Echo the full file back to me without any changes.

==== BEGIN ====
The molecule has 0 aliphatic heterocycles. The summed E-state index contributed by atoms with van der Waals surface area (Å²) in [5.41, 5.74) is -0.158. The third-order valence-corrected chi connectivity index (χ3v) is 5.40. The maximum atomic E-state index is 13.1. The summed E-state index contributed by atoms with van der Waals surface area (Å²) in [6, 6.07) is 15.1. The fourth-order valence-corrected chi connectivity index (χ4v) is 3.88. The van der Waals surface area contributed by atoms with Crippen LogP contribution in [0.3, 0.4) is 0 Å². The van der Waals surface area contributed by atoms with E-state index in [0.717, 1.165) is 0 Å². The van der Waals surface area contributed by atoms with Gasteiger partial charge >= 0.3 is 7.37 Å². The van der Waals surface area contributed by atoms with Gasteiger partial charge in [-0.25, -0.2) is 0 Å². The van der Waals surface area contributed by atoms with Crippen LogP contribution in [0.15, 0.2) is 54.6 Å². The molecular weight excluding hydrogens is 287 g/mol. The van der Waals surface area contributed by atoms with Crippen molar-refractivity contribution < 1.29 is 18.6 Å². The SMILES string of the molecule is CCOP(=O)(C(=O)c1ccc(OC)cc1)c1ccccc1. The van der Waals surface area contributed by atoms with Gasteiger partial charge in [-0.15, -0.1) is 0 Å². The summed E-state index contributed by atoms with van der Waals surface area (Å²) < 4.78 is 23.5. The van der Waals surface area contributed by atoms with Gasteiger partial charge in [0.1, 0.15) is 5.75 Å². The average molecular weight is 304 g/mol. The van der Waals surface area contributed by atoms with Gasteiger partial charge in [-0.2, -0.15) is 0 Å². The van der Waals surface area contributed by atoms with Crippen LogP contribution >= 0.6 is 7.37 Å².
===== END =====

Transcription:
The molecule has 0 aliphatic heterocycles. The summed E-state index contributed by atoms with van der Waals surface area (Å²) in [5.41, 5.74) is -0.158. The third-order valence-corrected chi connectivity index (χ3v) is 5.40. The maximum atomic E-state index is 13.1. The summed E-state index contributed by atoms with van der Waals surface area (Å²) in [6, 6.07) is 15.1. The fourth-order valence-corrected chi connectivity index (χ4v) is 3.88. The van der Waals surface area contributed by atoms with Crippen LogP contribution in [0.3, 0.4) is 0 Å². The van der Waals surface area contributed by atoms with E-state index in [0.717, 1.165) is 0 Å². The van der Waals surface area contributed by atoms with Gasteiger partial charge >= 0.3 is 7.37 Å². The van der Waals surface area contributed by atoms with Gasteiger partial charge in [-0.25, -0.2) is 0 Å². The van der Waals surface area contributed by atoms with Crippen LogP contribution in [0.15, 0.2) is 54.6 Å². The molecular weight excluding hydrogens is 287 g/mol. The van der Waals surface area contributed by atoms with Crippen molar-refractivity contribution < 1.29 is 18.6 Å². The SMILES string of the molecule is CCOP(=O)(C(=O)c1ccc(OC)cc1)c1ccccc1. The van der Waals surface area contributed by atoms with Gasteiger partial charge in [-0.15, -0.1) is 0 Å². The summed E-state index contributed by atoms with van der Waals surface area (Å²) < 4.78 is 23.5. The van der Waals surface area contributed by atoms with Gasteiger partial charge in [0.1, 0.15) is 5.75 Å². The average molecular weight is 304 g/mol. The van der Waals surface area contributed by atoms with Gasteiger partial charge in [-0.2, -0.15) is 0 Å². The van der Waals surface area contributed by atoms with Crippen LogP contribution >= 0.6 is 7.37 Å².